knowing that tribulation brings about perseverance;
and perseverance, proven character;
and proven character, hope;
and hope does not disappoint, because the love of God has been poured out within our hearts through the Holy Spirit who was given to us.
~ Romans 5.1-5, NASB
Welcome to mile marker 15 of the #encourage marathon! (If you missed yesterday’s post, you can read it here).
Someone out there is under pressure—the intense, transformative kind. It might even be you!
A diamond is one of the hardest materials on earth, highly resistant to abrasions. This mineral is a carbon structure formed in the mantle of the earth under intense pressure and heat (between 1,650 F and 2,370 F). These two factors transform the molecular structure of the carbon to make what we know as a diamond.
In short, a diamond is formed through darkness, depth, intense pressure, and consuming heat; becoming one of the strongest minerals on earth.
In a similar way, God is forming us into diamonds through the intensity of our trials.
Let’s have a look at the three qualities produced through tribulation:
I recently listened to an audiobook of The King’s Speech, a historical narrative focusing on King George VI and his speech therapist, Lionel Logue. It is far better than the movie (and doesn’t contain all the bad language!). King George was not supposed to be king; that designation had been intended for his elder brother, Edward. In their early years, Edward was easily liked, excelled at everything, and was dashingly handsome. For him, everything was effortless. By contrast, King George (known as Bertie in his youth) spent his entire young life struggling, primarily with his stuttering speech. Prior to becoming king, he consulted Logue to improve his speaking abilities. Logue noted that if all his patients worked as hard as the king, they would all be cured of their speech problems.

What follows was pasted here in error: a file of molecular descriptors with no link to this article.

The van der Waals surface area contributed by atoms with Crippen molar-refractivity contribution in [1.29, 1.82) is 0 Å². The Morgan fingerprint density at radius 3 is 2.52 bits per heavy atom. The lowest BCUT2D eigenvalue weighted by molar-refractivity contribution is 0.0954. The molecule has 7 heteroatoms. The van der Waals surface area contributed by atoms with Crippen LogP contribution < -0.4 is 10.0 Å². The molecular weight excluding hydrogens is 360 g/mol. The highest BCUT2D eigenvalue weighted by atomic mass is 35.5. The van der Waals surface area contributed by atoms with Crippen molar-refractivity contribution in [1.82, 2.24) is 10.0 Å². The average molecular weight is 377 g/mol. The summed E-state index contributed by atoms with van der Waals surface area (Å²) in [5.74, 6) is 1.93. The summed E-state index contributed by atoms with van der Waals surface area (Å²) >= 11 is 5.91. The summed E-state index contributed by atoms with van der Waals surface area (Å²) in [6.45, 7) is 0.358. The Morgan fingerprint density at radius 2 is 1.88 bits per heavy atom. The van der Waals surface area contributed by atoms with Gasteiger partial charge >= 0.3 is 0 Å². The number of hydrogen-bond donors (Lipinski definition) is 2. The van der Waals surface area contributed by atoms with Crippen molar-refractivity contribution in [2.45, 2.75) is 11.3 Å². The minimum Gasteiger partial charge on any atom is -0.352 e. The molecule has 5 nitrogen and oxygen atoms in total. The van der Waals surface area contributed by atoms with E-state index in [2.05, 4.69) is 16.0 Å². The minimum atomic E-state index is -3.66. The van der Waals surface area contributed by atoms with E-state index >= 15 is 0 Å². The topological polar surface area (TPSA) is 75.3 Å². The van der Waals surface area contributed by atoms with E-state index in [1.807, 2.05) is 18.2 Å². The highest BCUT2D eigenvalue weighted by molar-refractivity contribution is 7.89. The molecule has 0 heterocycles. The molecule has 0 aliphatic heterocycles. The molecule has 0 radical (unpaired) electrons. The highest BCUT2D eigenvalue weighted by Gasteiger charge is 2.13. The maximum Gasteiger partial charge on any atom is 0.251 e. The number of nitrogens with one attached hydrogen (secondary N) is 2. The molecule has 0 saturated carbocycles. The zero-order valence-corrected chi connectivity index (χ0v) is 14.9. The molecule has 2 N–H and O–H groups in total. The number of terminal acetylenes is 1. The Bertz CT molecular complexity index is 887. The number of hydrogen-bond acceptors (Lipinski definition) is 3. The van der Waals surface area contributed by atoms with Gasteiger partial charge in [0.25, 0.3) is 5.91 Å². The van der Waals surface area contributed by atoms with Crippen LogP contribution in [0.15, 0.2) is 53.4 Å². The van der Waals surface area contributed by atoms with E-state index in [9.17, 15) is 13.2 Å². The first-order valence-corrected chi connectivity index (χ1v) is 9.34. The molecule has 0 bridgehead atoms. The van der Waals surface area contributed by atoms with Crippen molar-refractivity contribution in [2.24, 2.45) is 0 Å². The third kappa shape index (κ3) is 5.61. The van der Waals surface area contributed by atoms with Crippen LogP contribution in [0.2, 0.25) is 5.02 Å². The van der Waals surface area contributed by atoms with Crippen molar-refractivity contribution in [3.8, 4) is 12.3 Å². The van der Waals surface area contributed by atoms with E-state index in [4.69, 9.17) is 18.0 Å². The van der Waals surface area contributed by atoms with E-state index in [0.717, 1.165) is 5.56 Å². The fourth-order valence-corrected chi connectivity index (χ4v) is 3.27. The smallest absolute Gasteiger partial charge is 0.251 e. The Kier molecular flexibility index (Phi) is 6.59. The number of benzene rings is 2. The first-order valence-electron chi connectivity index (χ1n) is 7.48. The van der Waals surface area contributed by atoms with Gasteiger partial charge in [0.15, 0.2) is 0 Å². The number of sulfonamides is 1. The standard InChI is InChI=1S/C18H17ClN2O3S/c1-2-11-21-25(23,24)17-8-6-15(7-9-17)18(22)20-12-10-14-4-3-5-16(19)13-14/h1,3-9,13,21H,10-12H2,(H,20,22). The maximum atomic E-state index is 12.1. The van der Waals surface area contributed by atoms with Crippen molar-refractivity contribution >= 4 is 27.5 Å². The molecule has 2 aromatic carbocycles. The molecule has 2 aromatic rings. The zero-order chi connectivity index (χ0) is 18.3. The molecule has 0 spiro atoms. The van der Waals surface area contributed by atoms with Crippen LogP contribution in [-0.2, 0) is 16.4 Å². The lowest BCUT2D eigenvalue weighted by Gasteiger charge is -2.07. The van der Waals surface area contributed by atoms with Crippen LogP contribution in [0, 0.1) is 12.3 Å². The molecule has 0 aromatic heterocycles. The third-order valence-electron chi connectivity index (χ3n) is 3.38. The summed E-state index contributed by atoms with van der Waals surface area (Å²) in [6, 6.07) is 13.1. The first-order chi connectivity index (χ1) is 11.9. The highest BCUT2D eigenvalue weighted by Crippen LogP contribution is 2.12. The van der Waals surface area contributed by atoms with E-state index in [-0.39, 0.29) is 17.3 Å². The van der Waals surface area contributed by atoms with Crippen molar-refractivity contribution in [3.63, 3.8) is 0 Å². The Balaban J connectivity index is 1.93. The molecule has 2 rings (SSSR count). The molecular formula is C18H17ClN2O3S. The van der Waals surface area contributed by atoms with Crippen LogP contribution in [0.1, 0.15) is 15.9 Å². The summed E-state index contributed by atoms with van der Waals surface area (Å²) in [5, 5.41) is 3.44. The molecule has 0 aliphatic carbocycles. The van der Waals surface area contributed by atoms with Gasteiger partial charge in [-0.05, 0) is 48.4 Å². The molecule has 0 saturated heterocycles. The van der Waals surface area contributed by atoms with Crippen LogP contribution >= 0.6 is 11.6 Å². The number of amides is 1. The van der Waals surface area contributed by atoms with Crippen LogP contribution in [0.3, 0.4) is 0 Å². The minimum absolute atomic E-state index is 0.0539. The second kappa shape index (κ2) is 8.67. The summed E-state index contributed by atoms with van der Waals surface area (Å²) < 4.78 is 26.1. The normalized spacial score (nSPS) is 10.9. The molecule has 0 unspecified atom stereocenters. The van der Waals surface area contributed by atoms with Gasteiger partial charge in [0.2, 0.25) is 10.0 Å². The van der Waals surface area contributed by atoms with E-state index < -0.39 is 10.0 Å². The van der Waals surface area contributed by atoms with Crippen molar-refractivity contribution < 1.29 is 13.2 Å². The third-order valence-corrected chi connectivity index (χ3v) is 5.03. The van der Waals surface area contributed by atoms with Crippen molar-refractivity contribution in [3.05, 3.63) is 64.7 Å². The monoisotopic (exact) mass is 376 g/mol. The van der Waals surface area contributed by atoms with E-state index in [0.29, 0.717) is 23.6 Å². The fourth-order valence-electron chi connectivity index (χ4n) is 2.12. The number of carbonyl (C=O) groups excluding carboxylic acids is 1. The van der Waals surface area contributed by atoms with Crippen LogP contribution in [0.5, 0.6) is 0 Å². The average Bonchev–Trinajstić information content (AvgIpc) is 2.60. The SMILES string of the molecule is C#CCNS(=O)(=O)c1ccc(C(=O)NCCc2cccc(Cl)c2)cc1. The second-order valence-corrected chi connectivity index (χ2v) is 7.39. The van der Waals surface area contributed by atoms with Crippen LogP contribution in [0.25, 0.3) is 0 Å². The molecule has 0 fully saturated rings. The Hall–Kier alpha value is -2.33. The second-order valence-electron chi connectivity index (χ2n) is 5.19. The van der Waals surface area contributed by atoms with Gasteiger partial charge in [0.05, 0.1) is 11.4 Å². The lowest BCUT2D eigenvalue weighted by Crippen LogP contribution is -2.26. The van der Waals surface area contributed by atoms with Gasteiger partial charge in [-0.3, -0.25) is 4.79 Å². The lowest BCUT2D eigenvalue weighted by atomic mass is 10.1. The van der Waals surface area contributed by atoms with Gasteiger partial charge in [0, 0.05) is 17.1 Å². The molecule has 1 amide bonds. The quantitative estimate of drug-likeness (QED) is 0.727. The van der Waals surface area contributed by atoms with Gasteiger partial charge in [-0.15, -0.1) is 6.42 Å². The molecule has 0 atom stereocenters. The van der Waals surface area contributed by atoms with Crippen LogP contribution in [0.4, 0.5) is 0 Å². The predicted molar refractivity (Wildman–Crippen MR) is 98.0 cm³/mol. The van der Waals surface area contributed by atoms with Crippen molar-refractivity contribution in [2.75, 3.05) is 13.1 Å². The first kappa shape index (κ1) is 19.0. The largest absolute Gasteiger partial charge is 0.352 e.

Edward had one of the shortest reigns in the British Empire. He could not handle the pressures and responsibilities of ruling a kingdom. He’d never had to do anything hard and therefore had no developed strength for such a challenge. Bertie, on the other hand, had struggled to succeed his entire life. When he took the reigns as king he was able to successfully fill his role during one of the darkest periods of the British Empire (World War II).
King George had learned perseverance, a rare quality which can only be formed under relentless pressure.